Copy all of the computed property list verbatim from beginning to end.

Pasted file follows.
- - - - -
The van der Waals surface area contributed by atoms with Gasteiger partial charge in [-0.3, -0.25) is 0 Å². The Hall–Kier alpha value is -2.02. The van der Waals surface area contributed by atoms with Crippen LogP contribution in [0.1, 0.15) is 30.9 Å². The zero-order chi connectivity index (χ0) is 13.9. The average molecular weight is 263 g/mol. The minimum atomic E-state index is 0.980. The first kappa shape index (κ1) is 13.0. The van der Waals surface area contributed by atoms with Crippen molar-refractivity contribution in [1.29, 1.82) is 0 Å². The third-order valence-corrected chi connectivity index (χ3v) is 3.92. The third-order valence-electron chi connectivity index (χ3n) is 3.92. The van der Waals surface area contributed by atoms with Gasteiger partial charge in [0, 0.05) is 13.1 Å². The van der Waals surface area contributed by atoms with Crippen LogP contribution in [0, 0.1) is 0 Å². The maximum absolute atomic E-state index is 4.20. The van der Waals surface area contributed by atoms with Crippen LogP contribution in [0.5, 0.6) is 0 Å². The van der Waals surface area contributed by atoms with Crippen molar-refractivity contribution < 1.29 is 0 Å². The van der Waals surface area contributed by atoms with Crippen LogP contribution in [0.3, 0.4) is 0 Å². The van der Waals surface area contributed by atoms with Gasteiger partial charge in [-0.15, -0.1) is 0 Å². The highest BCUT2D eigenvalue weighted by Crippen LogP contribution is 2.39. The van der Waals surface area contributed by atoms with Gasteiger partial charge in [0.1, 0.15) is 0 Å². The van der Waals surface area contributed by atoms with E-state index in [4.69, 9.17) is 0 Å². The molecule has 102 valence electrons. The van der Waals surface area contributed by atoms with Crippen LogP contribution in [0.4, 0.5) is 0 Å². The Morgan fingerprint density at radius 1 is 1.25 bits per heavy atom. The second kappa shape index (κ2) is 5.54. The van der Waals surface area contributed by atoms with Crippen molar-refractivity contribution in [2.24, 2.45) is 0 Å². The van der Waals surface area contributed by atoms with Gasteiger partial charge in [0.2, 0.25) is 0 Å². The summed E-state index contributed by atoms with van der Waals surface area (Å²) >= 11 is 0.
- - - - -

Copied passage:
The van der Waals surface area contributed by atoms with Gasteiger partial charge in [-0.3, -0.25) is 0 Å². The Hall–Kier alpha value is -2.02. The van der Waals surface area contributed by atoms with Crippen LogP contribution in [0.1, 0.15) is 30.9 Å². The zero-order chi connectivity index (χ0) is 13.9. The average molecular weight is 263 g/mol. The minimum atomic E-state index is 0.980. The first kappa shape index (κ1) is 13.0. The van der Waals surface area contributed by atoms with Crippen molar-refractivity contribution in [1.29, 1.82) is 0 Å². The third-order valence-corrected chi connectivity index (χ3v) is 3.92. The third-order valence-electron chi connectivity index (χ3n) is 3.92. The van der Waals surface area contributed by atoms with Gasteiger partial charge in [0, 0.05) is 13.1 Å². The van der Waals surface area contributed by atoms with Crippen LogP contribution in [0, 0.1) is 0 Å². The maximum absolute atomic E-state index is 4.20. The van der Waals surface area contributed by atoms with Crippen LogP contribution in [0.5, 0.6) is 0 Å². The van der Waals surface area contributed by atoms with Crippen molar-refractivity contribution < 1.29 is 0 Å². The van der Waals surface area contributed by atoms with Crippen LogP contribution in [0.3, 0.4) is 0 Å². The van der Waals surface area contributed by atoms with Gasteiger partial charge in [-0.15, -0.1) is 0 Å². The highest BCUT2D eigenvalue weighted by Crippen LogP contribution is 2.39. The van der Waals surface area contributed by atoms with Gasteiger partial charge in [0.1, 0.15) is 0 Å². The van der Waals surface area contributed by atoms with E-state index in [4.69, 9.17) is 0 Å². The molecule has 102 valence electrons. The van der Waals surface area contributed by atoms with Crippen LogP contribution in [0.4, 0.5) is 0 Å². The Morgan fingerprint density at radius 1 is 1.25 bits per heavy atom. The second kappa shape index (κ2) is 5.54. The van der Waals surface area contributed by atoms with Crippen molar-refractivity contribution in [2.24, 2.45) is 0 Å². The van der Waals surface area contributed by atoms with Gasteiger partial charge in [0.2, 0.25) is 0 Å². The summed E-state index contributed by atoms with van der Waals surface area (Å²) >= 11 is 0.